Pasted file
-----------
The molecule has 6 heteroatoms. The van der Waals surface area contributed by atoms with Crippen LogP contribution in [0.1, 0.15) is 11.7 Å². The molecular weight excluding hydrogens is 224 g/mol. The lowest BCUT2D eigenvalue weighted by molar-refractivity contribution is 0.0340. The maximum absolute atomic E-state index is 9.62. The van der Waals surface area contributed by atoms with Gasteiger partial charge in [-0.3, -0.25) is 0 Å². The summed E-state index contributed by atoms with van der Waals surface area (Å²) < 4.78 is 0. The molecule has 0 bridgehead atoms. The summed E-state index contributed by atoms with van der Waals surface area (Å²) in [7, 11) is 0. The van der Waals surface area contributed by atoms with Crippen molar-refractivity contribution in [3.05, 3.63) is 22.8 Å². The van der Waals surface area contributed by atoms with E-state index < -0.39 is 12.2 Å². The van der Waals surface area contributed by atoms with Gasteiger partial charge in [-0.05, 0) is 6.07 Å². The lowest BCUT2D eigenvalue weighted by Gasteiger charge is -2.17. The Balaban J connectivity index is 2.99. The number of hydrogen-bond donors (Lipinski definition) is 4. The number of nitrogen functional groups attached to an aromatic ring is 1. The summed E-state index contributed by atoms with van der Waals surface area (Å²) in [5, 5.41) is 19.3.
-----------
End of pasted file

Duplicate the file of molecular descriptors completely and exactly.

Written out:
The molecule has 6 heteroatoms. The van der Waals surface area contributed by atoms with Crippen LogP contribution in [0.1, 0.15) is 11.7 Å². The molecular weight excluding hydrogens is 224 g/mol. The lowest BCUT2D eigenvalue weighted by molar-refractivity contribution is 0.0340. The maximum absolute atomic E-state index is 9.62. The van der Waals surface area contributed by atoms with Gasteiger partial charge in [-0.3, -0.25) is 0 Å². The summed E-state index contributed by atoms with van der Waals surface area (Å²) < 4.78 is 0. The molecule has 0 bridgehead atoms. The summed E-state index contributed by atoms with van der Waals surface area (Å²) in [7, 11) is 0. The van der Waals surface area contributed by atoms with Crippen molar-refractivity contribution in [3.05, 3.63) is 22.8 Å². The van der Waals surface area contributed by atoms with E-state index < -0.39 is 12.2 Å². The van der Waals surface area contributed by atoms with Gasteiger partial charge in [-0.05, 0) is 6.07 Å². The lowest BCUT2D eigenvalue weighted by Gasteiger charge is -2.17. The Balaban J connectivity index is 2.99. The number of hydrogen-bond donors (Lipinski definition) is 4. The number of nitrogen functional groups attached to an aromatic ring is 1. The summed E-state index contributed by atoms with van der Waals surface area (Å²) in [5, 5.41) is 19.3.